In portable consumer devices, lithium-ion battery technology has won the day. Every manufacturer of mobile phones, tablets and notebook computers looks to lithium-ion technology to provide a lightweight, long-lasting and reliable energy storage capability that can fit easily inside a small enclosure or housing. Crucially, after billions of hours of use worldwide, lithium- ion batteries in these applications have proved to be safe.
In larger devices, however, the adoption of lithium-ion batteries has been slower. Motor-driven devices such as forklifts, AGV’s or other small or medium sized vehicles commonly use sealed lead-acid (SLA) batteries, which are highly tolerant of abuse conditions of charging and temperature. SLA batteries have an extremely good safety record stretching over decades of use.
Given the advantages of lithium ion batteries and the dramatic cost fall of these battery packs, this will change.
VARTA has recently launched a range of standard lithium-ion batteries which are especially made for demanding environments like logistics, agriculture and others. The application specific batteries (ASB) will be available from 580 Wh to 2000 Wh and fulfill all requirements for these sectors, including a design with high safety.
The new VARTA standard batteries: Easy Block and Easy Blade
Treated with the correct care in design and construction, large lithium batteries can be safely managed just like their smaller counterparts. But the requirement for the OEM designer is to show a verifiable process flow which guarantees that the risk of danger or harm arising from battery malfunction is eliminated as much as possible.
This article describes the elements of a safety design that has demonstrated that it delivers safe lithium batteries with very large capacities, including packs offering more than 500Wh capacity. This safety design can be implemented into any large lithium battery pack.
Multiple levels of safety protection at system level
The architecture of a large lithium-ion battery offers the system designer three levels at which safety protections can be implemented: the cells, the protection circuit, and the complete battery pack. Good design practice calls for protection to be built in at all three levels.
Safe design should start with the cell. A large battery pack normally consists of multiple cylindrical cells packed together in such a way as to meet the mechanical and thermal requirements of the end product.
VARTA Application Specific Batteries deliver industrial-standard batteries for a range of OEM customers with demanding power and intelligence requirements. The Easy Blade is a CAN-Bus enabled modular battery with >1600Wh per battery module, capable of being used alone or combined together in parallel connection for up to 25 modules in total.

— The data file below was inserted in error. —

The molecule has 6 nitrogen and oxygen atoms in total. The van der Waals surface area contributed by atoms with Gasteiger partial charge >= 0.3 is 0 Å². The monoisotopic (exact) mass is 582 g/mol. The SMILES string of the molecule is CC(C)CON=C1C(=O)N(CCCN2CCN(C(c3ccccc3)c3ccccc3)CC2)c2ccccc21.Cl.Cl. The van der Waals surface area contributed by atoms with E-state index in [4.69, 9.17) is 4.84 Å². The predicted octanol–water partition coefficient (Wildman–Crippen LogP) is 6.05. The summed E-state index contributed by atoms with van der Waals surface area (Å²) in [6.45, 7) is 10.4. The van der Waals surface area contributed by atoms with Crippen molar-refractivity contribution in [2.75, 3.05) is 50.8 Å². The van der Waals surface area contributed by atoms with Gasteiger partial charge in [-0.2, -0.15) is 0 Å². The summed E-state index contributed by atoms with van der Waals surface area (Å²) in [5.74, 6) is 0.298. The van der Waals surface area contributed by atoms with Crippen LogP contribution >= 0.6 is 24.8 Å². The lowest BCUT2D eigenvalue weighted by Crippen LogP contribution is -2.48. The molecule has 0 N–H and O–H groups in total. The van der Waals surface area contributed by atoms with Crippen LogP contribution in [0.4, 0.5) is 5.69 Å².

Different cells display different characteristics: the best cells from reputable manufacturers can support more charging cycles, have higher capacity, and offer greater tolerance of high-temperature operation than lower- quality cells.
Even within the product ranges of these market leaders, some lithium cell types are better suited to some applications than to others. The battery system design process should start, therefore, by specifying the use conditions of the battery in the end application. This specification should include:
The cell manufacturer will then be able to work with the battery assembler to identify which cell offers the characteristics best suited to the needs of the application.
This is an important step which should be included in all design-for-safety processes. In addition, all cells should carry appropriate certifications, such as a UL1642 listing or IEC 62133 certification.
Importantly, VARTA Storage additionally carries out sample testing of the cells to be used under normal and abuse conditions to verify the performance as rated by the manufacturer. Crucially, this additional testing measures the behaviour of the cell in a forced failure. This includes testing for the ability to safely withstand:
For large battery packs, specific safety tests are often devised to show the battery’s behaviour in real-world failure conditions relevant to the application, and to prove the safety performance of the final design. Therefore the first step when designing for safe operation is to ensure that the cells will perform predictably in all foreseeable use and abuse conditions, independent of any protection or control systems that supervise them.
In many batteries, each cell will also contain its own independent safety cut-off: the Current Interruption Device (CID)which is a fuse that automatically trips in extreme temperature conditions, rendering the lithium cell electrically inert before it reaches the point of combustion.
Four levels of safety in the BMS